Issues & Insights

What Equity Investors Knew

New York Stock Exchange on Wall Street. Source: Wikimedia Commons

Equity investors as well as protesters, looters and many younger people knew intuitively that health officials, led by Dr. Anthony Fauci, had it wrong. Dr. Fauci and others shouted that the sky was falling on everyone and that the only way to avoid being hit was to close the economy and shelter-at-home.

Equity investors at first believed Dr. Fauci, the director of the National Institute of Allergy and Infectious Diseases, and hit the sell button. But by mid-to-late March investors had sifted through the covid-19 data for Western European countries such as Italy and knew that 90% of the Wuhan virus casualties were 65 and older in Italy.

Perceptive equity investors hit the buy button starting on March 24, never looked back, and have enjoyed large percentage gains resulting from their covid-19 casualty analysis. Investors knew within a few weeks that the covid-19 case count meant little since most people with covid-19 get better on their own.

Instead, investors knew it was the number of people 65 and over plus those with underlying conditions that would run up the death toll and that the 65 and over group accounted for less than 10% of the labor force. That told investors the economy would recover as soon as officials lifted shutdown orders and allowed people to go back to work.  

The covid-19 case count is important for the 16% of the population aged 65 and over since they are most apt to utilize hospital space. Instead, health officials focused their efforts on everyone — the young, healthy, old, and sick — and shut down the U.S. economy.

Officials issued shelter-in-place orders for various states in mid-to-late March. That was about when the equity investors started buying. Investors had been doing a better job of digging through the global Covid-19 casualty data than U.S. health officials.

That is likely the crux of the issue. U.S. health officials and the media got caught up in projections from the various models while equity investors analyzed actual casualty counts.

On March 23, the Federal Reserve stepped in and announced an unlimited QE buying program to cope with the huge demand for liquidity by capital markets. The Fed had no choice since the markets were freezing up.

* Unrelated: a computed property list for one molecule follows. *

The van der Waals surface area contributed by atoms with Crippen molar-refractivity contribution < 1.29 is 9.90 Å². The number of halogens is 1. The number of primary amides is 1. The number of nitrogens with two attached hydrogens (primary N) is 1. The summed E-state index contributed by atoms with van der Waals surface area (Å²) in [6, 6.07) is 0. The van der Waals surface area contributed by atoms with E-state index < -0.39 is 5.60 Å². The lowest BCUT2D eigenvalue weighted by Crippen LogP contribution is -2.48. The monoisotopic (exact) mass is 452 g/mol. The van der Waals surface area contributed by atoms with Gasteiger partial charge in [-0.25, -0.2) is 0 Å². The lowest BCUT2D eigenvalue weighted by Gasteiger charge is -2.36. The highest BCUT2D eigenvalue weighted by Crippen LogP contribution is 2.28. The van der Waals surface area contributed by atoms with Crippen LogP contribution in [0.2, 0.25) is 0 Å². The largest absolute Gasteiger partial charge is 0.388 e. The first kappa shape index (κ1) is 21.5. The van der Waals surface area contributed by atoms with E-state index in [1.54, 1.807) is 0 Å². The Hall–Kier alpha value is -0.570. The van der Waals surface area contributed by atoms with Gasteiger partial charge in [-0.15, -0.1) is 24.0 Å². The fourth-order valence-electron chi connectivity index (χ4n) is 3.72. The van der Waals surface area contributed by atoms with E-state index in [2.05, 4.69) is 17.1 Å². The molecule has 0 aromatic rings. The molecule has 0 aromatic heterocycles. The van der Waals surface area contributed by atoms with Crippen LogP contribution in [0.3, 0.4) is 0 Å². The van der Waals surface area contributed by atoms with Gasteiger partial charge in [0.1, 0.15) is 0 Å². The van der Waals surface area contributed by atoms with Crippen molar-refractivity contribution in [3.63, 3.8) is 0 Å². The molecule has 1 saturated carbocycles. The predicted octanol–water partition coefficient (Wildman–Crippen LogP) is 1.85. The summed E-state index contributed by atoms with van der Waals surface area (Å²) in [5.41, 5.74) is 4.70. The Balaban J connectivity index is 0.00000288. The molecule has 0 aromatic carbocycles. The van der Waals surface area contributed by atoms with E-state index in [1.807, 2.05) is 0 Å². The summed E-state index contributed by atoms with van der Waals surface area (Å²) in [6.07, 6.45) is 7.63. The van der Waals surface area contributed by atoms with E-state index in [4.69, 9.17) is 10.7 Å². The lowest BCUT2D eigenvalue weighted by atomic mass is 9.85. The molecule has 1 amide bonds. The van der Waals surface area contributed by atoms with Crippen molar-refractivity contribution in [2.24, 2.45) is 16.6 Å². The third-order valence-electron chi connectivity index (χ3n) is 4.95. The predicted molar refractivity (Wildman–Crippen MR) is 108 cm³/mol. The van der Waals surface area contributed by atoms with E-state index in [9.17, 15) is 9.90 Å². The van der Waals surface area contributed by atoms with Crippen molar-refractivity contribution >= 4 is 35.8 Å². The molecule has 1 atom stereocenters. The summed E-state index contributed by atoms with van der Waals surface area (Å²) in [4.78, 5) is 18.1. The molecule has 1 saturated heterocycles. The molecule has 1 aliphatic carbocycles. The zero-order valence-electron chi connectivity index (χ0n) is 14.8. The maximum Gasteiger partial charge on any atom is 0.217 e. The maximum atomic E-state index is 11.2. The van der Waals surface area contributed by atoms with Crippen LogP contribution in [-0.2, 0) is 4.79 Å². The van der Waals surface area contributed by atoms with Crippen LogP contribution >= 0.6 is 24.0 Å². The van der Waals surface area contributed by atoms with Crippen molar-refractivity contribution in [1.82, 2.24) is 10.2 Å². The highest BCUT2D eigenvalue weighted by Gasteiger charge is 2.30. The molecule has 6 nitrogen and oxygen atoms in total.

The Fed made that announcement at a time when investors had a decent understanding of covid-19 casualty counts by age. It was off to the races after that.

Investors and younger people were right about the casualty counts. CDC covid-19 casualties through June 3 by age groups are: 130 per 100,000 for people 65 and older, 20 per 100,000 for the 45-to-64 age group; and 1 per 100,000 for ages 44 and younger. The jump from 1 to 20 for the 45-to-64 group likely reflects their underlying health conditions.

Unfortunately, more covid-19 deaths in 2020 will increase casualties per 100,000 for each age group, but if the rate doubles for the 44 and younger age group (58% of the U.S. population) it would be 2 per 100,000. The risk of dying in an auto accident per 100,000 people is many times greater for this age group than from covid-19.

Economic dislocation, unemployment, lower wages and benefit cuts have taken a large toll on all age groups and created a national unemployment rate of 13.3%. Fortunately, many small and larger businesses started to rehire people by the second week in May as consumption began its liftoff. Some equity investors postponed jumping on the bandwagon until June 5.

Mike Cosgrove, principal at Econoclast, a Dallas-based capital markets firm, is a professor at the University of Dallas.

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Issues & Insights is a new site formed by the seasoned journalists behind the legendary IBD Editorials page. Our goal is to bring our decades of combined journalism experience to help readers understand the top issues of the day. We’re doing this on a voluntary basis, because we believe the nation needs the kind of cogent, rational, data-driven, fact-based commentary that we can provide. 

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